Growing up, most of us learn the concept of “mine” as belonging to me—it is your blanket, your toy, your ipod, your car. You are taught that you should share these things. Sharing is good, though not a necessity. Ultimately though at the end of the day whatever was yours still is. For if you did indeed choose to share it, it then returns with you, to your room, at your house.
After working for two full days, I can already see the very different concept of “mine” here. Among children that live in community—together all the time—there really isn’t much that is truly “theirs”. Even the toys that may be “his” or “hers” are held under such an expectation of sharing that the toys lose the his and hers labels. Mine takes on a momentary meaning. When someone yells that Es mio! it is said under the concept of “mine” that it is theirs to play with for that short time period either until another child takes it away or until it is taken away.
I took out a new box of colored pencils. They belonged to no one. Yet it was a constant battle to have them just for a moment whether with the kids that actually wanted to color a picture or the others just to be able for a moment to call something new theirs. We teach them though to share. It would not be difficult for me to buy another box. For though that might solve the problem at hand, there is the concept of sharing that must be learned not only for today but for tomorrow. However, this idea takes work. Its not easy. But if we miss it when we are 5 or 6 or 7—if we miss it, as most of us do, as most of us did, then we have to go back and relearn it.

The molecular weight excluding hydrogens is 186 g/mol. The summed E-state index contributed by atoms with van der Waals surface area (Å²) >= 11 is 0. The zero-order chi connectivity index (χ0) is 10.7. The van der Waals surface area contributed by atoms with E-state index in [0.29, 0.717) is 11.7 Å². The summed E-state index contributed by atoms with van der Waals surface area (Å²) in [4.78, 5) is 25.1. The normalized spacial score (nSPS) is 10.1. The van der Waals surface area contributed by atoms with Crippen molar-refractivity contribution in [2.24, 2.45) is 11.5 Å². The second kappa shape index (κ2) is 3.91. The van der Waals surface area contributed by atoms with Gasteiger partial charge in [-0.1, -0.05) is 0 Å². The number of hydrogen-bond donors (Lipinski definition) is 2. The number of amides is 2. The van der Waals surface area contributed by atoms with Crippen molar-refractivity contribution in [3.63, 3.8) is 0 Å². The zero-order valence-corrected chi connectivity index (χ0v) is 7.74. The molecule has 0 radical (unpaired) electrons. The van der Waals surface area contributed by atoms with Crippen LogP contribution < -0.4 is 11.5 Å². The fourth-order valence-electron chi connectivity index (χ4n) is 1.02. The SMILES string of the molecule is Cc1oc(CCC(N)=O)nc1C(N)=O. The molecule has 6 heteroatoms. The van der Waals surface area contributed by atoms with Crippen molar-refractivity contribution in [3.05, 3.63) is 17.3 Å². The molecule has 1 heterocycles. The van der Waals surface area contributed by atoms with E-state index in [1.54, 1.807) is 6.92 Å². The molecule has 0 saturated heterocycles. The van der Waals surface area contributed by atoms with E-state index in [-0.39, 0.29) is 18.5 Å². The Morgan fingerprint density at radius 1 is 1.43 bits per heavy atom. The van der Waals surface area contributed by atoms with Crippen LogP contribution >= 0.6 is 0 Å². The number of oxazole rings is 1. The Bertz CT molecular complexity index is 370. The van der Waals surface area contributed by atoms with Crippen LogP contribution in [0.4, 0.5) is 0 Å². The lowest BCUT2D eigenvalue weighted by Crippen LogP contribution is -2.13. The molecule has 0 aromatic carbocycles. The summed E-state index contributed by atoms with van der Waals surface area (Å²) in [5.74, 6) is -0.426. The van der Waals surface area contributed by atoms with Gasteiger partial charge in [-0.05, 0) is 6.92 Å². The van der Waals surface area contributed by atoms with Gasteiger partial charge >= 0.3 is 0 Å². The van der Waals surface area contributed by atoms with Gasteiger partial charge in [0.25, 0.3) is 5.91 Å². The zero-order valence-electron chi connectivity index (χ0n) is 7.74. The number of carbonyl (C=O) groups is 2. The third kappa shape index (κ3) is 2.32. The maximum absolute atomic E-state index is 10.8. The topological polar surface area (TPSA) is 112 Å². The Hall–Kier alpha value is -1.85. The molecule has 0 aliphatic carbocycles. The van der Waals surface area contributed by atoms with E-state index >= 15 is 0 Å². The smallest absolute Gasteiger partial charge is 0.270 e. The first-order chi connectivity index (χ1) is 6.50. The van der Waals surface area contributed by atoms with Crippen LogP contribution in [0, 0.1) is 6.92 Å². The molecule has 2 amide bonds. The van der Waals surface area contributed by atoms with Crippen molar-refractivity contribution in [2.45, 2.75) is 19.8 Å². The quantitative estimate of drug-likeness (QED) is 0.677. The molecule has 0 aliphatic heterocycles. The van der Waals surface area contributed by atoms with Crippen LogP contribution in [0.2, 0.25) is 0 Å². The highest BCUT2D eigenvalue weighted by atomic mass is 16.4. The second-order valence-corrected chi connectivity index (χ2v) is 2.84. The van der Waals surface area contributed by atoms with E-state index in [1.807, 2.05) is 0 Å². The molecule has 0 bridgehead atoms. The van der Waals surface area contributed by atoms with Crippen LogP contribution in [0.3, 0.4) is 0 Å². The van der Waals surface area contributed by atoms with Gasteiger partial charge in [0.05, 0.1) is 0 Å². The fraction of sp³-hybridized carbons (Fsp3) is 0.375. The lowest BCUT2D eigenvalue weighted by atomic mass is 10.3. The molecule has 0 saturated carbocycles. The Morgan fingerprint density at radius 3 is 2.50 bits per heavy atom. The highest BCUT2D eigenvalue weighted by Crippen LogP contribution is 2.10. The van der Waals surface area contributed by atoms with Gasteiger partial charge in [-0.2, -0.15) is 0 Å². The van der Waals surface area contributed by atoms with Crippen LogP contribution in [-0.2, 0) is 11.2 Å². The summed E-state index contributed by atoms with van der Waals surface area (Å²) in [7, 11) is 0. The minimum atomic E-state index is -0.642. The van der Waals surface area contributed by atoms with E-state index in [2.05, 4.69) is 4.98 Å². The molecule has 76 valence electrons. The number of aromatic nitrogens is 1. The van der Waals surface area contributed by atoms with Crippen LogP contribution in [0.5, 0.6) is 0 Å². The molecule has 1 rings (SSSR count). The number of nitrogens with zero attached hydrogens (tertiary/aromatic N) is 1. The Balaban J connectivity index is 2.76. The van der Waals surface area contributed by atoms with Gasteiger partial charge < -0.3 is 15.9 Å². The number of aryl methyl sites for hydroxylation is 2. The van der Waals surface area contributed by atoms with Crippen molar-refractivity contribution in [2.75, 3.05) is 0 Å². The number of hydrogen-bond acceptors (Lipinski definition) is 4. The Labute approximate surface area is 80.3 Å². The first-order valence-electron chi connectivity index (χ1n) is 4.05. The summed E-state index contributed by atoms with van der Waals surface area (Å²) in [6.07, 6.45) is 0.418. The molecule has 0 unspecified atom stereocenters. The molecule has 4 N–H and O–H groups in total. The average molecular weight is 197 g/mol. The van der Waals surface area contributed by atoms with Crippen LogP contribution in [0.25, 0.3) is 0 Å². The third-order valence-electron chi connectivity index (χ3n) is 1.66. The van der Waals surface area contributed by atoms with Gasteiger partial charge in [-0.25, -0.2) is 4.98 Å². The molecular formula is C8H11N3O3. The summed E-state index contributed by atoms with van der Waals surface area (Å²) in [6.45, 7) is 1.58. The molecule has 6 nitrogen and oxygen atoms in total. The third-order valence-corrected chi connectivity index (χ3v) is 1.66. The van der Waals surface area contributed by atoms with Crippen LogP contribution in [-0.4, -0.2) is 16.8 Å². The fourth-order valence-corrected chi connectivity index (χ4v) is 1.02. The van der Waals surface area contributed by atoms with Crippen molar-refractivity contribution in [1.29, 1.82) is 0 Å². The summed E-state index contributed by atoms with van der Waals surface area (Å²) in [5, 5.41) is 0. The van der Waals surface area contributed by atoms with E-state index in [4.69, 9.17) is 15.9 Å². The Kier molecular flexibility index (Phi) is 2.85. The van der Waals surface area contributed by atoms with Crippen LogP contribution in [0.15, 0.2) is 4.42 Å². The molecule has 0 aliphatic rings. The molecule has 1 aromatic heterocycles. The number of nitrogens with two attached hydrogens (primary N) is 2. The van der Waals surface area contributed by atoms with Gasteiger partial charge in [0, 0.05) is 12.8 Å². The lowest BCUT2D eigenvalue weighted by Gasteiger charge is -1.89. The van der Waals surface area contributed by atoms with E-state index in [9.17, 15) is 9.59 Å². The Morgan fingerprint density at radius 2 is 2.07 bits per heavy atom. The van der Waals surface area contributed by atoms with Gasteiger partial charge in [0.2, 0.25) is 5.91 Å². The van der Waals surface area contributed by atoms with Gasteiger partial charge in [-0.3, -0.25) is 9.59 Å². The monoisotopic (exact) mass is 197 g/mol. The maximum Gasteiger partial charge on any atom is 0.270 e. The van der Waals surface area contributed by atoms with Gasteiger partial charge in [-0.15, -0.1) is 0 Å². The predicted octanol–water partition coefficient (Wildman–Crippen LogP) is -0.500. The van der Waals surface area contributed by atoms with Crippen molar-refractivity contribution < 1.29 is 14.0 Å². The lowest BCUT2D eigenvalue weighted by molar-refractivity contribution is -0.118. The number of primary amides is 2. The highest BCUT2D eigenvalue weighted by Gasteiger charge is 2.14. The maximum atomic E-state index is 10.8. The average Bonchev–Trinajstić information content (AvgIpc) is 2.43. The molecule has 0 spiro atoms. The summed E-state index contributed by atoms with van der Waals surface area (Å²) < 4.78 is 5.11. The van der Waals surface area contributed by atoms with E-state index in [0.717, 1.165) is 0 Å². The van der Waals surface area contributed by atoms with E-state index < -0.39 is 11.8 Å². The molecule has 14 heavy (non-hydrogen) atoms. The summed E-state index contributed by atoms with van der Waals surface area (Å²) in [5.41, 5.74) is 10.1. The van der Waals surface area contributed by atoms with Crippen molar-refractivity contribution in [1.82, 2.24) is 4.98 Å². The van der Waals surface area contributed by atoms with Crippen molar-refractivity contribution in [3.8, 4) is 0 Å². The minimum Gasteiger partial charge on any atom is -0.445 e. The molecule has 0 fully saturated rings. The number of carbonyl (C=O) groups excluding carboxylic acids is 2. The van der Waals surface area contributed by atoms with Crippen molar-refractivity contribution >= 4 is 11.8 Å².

Now, as I think on the idea of “mine”—the idea of subjecting it all to a higher authority, and allowing Him to determine when we will or will not get to play with the toy, I realize the greater truth in it. God is in control. And though we have free will to do and say as we please, I am often asked to share. I am asked to share my money, my time, and essentially, all of my life—ultimately I am asked—called to surrender it all to follow Him.